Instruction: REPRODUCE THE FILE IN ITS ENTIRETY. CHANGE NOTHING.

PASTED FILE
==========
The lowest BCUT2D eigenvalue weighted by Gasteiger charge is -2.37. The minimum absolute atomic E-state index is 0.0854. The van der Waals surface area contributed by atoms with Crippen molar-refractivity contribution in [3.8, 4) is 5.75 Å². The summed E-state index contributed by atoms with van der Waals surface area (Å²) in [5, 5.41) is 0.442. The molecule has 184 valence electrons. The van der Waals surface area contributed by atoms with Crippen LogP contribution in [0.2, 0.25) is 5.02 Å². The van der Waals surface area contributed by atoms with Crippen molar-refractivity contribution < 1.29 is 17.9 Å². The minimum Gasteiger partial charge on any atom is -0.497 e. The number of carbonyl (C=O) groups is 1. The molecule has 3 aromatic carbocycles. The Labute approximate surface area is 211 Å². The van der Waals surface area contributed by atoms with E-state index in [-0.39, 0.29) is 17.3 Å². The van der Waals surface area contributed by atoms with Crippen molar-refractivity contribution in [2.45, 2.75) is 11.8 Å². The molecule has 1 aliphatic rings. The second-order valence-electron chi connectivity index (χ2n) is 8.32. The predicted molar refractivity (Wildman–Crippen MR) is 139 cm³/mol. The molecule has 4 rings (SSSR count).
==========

The lowest BCUT2D eigenvalue weighted by Gasteiger charge is -2.37. The minimum absolute atomic E-state index is 0.0854. The van der Waals surface area contributed by atoms with Crippen molar-refractivity contribution in [3.8, 4) is 5.75 Å². The summed E-state index contributed by atoms with van der Waals surface area (Å²) in [5, 5.41) is 0.442. The molecule has 184 valence electrons. The van der Waals surface area contributed by atoms with Crippen LogP contribution in [0.2, 0.25) is 5.02 Å². The van der Waals surface area contributed by atoms with Crippen molar-refractivity contribution < 1.29 is 17.9 Å². The minimum Gasteiger partial charge on any atom is -0.497 e. The number of carbonyl (C=O) groups is 1. The molecule has 3 aromatic carbocycles. The Labute approximate surface area is 211 Å². The van der Waals surface area contributed by atoms with E-state index in [-0.39, 0.29) is 17.3 Å². The van der Waals surface area contributed by atoms with Crippen molar-refractivity contribution in [2.45, 2.75) is 11.8 Å². The molecule has 1 aliphatic rings. The second-order valence-electron chi connectivity index (χ2n) is 8.32. The predicted molar refractivity (Wildman–Crippen MR) is 139 cm³/mol. The molecule has 4 rings (SSSR count).